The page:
The Texas statute is clearly "content neutral." 25 A "content neutral" speech regulation is justified because it is without reference to the content of the regulated speech. Virginia State Board of Pharmacy v. Virginia Citizens Consumer Council, Inc., 425 U.S. 748, 771 (1976). Under a flag desecration statute, the act of flagburning is prohibited regardless of the message, if any, that the actor seeks to convey. This premise was recognized in Joyce v. United States, 454 F.2d 971, 989 (D.C. Cir. 1971), cert. denied, 405 U.S. 969 (1972), a case involving the constitutionality of the federal flag desecration statute, 18 U.S.C. § 700: "The statute proscribes certain distinctive acts whether they are associated with any particular expression of views which may be popular or unpopular with any group or individual." The Texas statute does not prohibit the "casting of contempt" on the flag; one can heap abuse on the flag either verbally or in writing. It is only the most severe acts of physical mistreatment which § 42.09(a)(3) proscribes.

    Application of § 42.09(a)(3)
does not depend on whether the flag is burned for communicative or for non-communicative purposes, nor does it depend upon whether a particular message, political or otherwise, is sought to be conveyed. It does not depend on whether the flag desecration is respectful or contemptuous. Thus, whether the flag is burned out of an act of treason or patriotism, love or hate, satisfaction or dissatisfaction with any particular governmental personnel or policy, the physical act of burning the flag remains prohibited.

    This Court has held that "content neutral" time, place and manner regulations are acceptable so long as they 1) are designed to serve a substantial governmental interest and 2) do not unreasonably limit alternative avenues of communication. See City of Renton v. Playtime Theatres, Inc., 475 U.S. 41, 50 (1986) (a municipal zoning ordinance prohibiting adult movie theaters from locating their business within 1,000 feet of residential property, church, park or school was upheld to be a proper "time, place and manner" regulation which did not violate the First Amendment); Clark v. Community for Creative Non-Violence, 468 U.S. at 293 (a National Park Service regulation prohibiting camping in Lafayette Park was not violative of the First Amendment even though it worked a hardship on individuals participating in a demonstration which was intended to call attention to the plight of the homeless); Heffron v. International Society for Krishna Consciousness, Inc., 452 U.S. 640, 647-648 (1981) (a Minnesota State Fair rule which restricted the sale or distribution of any merchandise, including written or printed material, to a fixed location did not violate the First Amendment). The First Amendment does not guarantee to any individual the right to communicate his views in any manner that may be desired. Heffron, 452 U.S. at 647. The prohibition against destruction of a flag removes merely one manner of possible expression from the otherwise limitless arsenal available to any protester. The statute in no way prohibits legitimate protest activities. Abundant alternative avenues of communication utilizing the flag remain.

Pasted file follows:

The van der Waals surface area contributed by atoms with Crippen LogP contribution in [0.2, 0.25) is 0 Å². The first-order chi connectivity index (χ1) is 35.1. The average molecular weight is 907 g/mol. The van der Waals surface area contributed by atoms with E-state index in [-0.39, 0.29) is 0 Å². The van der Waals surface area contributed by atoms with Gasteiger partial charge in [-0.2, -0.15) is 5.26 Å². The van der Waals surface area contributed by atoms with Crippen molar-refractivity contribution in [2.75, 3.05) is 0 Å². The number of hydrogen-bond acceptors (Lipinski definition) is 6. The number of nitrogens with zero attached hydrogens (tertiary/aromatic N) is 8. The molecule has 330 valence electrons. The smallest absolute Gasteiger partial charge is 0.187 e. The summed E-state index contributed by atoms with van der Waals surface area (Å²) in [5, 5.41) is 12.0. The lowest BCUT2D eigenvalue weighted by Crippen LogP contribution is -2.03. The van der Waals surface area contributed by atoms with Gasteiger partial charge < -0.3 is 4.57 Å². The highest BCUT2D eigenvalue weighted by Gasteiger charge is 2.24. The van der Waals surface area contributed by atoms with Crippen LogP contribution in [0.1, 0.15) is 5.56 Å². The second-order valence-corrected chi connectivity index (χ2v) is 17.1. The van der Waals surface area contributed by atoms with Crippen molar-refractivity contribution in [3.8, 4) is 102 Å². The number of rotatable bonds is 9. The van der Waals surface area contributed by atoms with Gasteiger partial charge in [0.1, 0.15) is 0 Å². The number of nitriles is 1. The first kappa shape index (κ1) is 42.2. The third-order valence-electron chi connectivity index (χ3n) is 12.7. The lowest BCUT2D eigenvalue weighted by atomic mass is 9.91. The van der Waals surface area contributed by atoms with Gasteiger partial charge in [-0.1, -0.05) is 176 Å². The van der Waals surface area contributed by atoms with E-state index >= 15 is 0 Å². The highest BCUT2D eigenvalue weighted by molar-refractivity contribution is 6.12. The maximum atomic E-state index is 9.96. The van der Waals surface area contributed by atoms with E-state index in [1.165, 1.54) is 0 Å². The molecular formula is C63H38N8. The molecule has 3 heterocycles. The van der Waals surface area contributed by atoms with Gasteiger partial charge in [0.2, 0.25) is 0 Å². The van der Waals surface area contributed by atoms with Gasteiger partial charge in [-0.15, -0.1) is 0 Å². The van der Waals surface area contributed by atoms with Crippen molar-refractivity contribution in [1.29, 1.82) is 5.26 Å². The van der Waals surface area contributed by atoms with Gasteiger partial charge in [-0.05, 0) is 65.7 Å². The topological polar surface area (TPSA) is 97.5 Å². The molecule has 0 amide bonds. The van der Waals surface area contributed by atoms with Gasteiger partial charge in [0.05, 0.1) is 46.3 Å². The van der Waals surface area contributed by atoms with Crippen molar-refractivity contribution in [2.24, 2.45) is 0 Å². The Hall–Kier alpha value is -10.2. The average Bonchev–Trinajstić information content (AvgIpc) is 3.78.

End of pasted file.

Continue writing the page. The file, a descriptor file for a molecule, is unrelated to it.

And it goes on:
2. There remain alternative avenues of communication.


    This premise was recognized in United States v. Crosson, a prosecution under 18 U.S.C. § 700, where the Ninth Circuit said as follows:
Clearly, the restriction on appellant's First Amendment freedoms is no greater than is essential to the furtherance of the national interest. She has not been deprived of a forum for expressing her dissent, but rather denied the use of the flag for contemptuous physical destruction. 462 F.2d at 102. Likewise, Johnson was not banned from expressing his dissent in a variety of other ways. He was afforded not only an opportunity but a forum in which to express his views. He was able to participate and did, in fact, participate in a lengthy demonstration. He was able to verbally express, by slogans, chants and obscenities, his opinions. Nor was Johnson prohibited from using the flag for protest purposes; he could, for example, have carried the flag during the demonstration or used it as a prop or backdrop while making a speech.
 

3. To allow an act of flagburning to go unpunished because it occurred in the context of a political protest creates a "content based" exception to the statute.

    The Texas Court of Criminal Appeals found that Johnson's act of flagburning constituted "symbolic speech" when considered in the context in which it arose. (Pet. App. 8-10). Indeed, the court concluded that Johnson's act was political and therefore could not be punished since it fell "within the protections of the First Amendment;" the court expressed no view "as to whether the State may prosecute acts of flag desecration which do not constitute speech under the First Amendment." (Pet. App. 21). The court's conclusion that Johnson's act was protected has the effect of creating an exception under § 42.09(a)(3) for acts that occur as part of a political protest or for acts with an incidental political message. Even assuming that there is some way to clearly define what is "political" and what is not, by allowing § 42.09 to be avoided where "political" speech is involved, the court has itself re-drafted the statute and removed its content-neutrality.